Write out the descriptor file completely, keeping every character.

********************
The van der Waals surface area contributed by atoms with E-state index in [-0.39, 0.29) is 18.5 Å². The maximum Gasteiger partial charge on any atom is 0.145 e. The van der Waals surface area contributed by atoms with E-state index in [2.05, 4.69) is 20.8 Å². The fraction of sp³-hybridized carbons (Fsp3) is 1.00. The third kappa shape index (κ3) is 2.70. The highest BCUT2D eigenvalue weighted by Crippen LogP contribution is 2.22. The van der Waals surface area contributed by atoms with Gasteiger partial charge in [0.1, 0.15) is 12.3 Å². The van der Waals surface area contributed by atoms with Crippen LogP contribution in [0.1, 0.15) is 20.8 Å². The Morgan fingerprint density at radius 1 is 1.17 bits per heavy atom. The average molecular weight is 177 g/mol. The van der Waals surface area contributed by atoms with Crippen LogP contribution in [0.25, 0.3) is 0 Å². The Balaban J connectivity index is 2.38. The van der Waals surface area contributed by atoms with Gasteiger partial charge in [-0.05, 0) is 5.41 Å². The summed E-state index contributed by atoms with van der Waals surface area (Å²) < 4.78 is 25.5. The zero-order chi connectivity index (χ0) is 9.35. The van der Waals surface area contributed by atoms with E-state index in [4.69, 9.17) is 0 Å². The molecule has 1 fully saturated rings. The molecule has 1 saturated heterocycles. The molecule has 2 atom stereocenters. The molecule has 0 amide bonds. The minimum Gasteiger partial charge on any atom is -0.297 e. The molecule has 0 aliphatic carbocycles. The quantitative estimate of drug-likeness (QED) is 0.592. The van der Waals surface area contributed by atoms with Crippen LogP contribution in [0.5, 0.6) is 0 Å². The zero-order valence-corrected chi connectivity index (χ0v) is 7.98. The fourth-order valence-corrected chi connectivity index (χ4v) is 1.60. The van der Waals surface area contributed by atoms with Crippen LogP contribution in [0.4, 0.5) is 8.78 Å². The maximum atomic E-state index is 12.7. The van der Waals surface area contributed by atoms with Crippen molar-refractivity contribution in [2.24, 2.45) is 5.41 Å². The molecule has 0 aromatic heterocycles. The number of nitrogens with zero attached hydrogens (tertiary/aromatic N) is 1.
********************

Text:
The van der Waals surface area contributed by atoms with E-state index in [-0.39, 0.29) is 18.5 Å². The maximum Gasteiger partial charge on any atom is 0.145 e. The van der Waals surface area contributed by atoms with E-state index in [2.05, 4.69) is 20.8 Å². The fraction of sp³-hybridized carbons (Fsp3) is 1.00. The third kappa shape index (κ3) is 2.70. The highest BCUT2D eigenvalue weighted by Crippen LogP contribution is 2.22. The van der Waals surface area contributed by atoms with Gasteiger partial charge in [0.1, 0.15) is 12.3 Å². The van der Waals surface area contributed by atoms with Crippen LogP contribution in [0.1, 0.15) is 20.8 Å². The Morgan fingerprint density at radius 1 is 1.17 bits per heavy atom. The average molecular weight is 177 g/mol. The van der Waals surface area contributed by atoms with Crippen LogP contribution in [0.25, 0.3) is 0 Å². The Balaban J connectivity index is 2.38. The van der Waals surface area contributed by atoms with Gasteiger partial charge in [-0.05, 0) is 5.41 Å². The summed E-state index contributed by atoms with van der Waals surface area (Å²) < 4.78 is 25.5. The zero-order chi connectivity index (χ0) is 9.35. The van der Waals surface area contributed by atoms with E-state index in [4.69, 9.17) is 0 Å². The molecule has 1 fully saturated rings. The molecule has 1 saturated heterocycles. The molecule has 2 atom stereocenters. The molecule has 0 amide bonds. The minimum Gasteiger partial charge on any atom is -0.297 e. The molecule has 0 aliphatic carbocycles. The quantitative estimate of drug-likeness (QED) is 0.592. The van der Waals surface area contributed by atoms with Crippen LogP contribution in [0.5, 0.6) is 0 Å². The zero-order valence-corrected chi connectivity index (χ0v) is 7.98. The fourth-order valence-corrected chi connectivity index (χ4v) is 1.60. The van der Waals surface area contributed by atoms with Crippen LogP contribution in [0.4, 0.5) is 8.78 Å². The maximum atomic E-state index is 12.7. The van der Waals surface area contributed by atoms with Crippen molar-refractivity contribution in [2.24, 2.45) is 5.41 Å². The molecule has 0 aromatic heterocycles. The number of nitrogens with zero attached hydrogens (tertiary/aromatic N) is 1.